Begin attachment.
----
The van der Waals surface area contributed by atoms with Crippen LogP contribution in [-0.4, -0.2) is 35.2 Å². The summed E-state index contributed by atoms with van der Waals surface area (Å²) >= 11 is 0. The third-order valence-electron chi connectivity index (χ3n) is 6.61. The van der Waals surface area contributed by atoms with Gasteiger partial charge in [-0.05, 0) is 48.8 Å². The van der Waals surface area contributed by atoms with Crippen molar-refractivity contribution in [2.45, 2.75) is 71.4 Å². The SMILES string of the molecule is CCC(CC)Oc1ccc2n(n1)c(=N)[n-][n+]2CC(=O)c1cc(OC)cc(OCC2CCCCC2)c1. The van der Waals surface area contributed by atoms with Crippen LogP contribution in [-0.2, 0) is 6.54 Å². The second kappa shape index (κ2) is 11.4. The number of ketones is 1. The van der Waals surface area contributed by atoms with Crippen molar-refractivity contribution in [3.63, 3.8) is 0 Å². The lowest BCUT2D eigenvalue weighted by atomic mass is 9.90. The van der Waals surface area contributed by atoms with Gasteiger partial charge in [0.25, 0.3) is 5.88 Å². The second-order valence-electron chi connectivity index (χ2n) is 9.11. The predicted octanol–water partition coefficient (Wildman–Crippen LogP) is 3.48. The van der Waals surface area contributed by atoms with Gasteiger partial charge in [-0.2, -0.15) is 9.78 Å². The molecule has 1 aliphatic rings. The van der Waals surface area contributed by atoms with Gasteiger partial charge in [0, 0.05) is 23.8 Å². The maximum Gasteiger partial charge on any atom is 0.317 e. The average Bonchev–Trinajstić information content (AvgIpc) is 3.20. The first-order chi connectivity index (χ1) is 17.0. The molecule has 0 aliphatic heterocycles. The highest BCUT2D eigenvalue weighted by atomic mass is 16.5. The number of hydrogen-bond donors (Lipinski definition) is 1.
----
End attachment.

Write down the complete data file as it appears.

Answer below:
The van der Waals surface area contributed by atoms with Crippen LogP contribution in [-0.4, -0.2) is 35.2 Å². The summed E-state index contributed by atoms with van der Waals surface area (Å²) >= 11 is 0. The third-order valence-electron chi connectivity index (χ3n) is 6.61. The van der Waals surface area contributed by atoms with Gasteiger partial charge in [-0.05, 0) is 48.8 Å². The van der Waals surface area contributed by atoms with Crippen molar-refractivity contribution in [2.45, 2.75) is 71.4 Å². The SMILES string of the molecule is CCC(CC)Oc1ccc2n(n1)c(=N)[n-][n+]2CC(=O)c1cc(OC)cc(OCC2CCCCC2)c1. The van der Waals surface area contributed by atoms with Crippen LogP contribution in [-0.2, 0) is 6.54 Å². The second kappa shape index (κ2) is 11.4. The number of ketones is 1. The van der Waals surface area contributed by atoms with Crippen molar-refractivity contribution in [3.63, 3.8) is 0 Å². The lowest BCUT2D eigenvalue weighted by atomic mass is 9.90. The van der Waals surface area contributed by atoms with Gasteiger partial charge in [0.25, 0.3) is 5.88 Å². The second-order valence-electron chi connectivity index (χ2n) is 9.11. The predicted octanol–water partition coefficient (Wildman–Crippen LogP) is 3.48. The van der Waals surface area contributed by atoms with Gasteiger partial charge in [-0.2, -0.15) is 9.78 Å². The molecule has 1 aliphatic rings. The van der Waals surface area contributed by atoms with Gasteiger partial charge in [0, 0.05) is 23.8 Å². The maximum Gasteiger partial charge on any atom is 0.317 e. The average Bonchev–Trinajstić information content (AvgIpc) is 3.20. The first-order chi connectivity index (χ1) is 17.0. The molecule has 0 aliphatic heterocycles. The highest BCUT2D eigenvalue weighted by atomic mass is 16.5. The number of hydrogen-bond donors (Lipinski definition) is 1.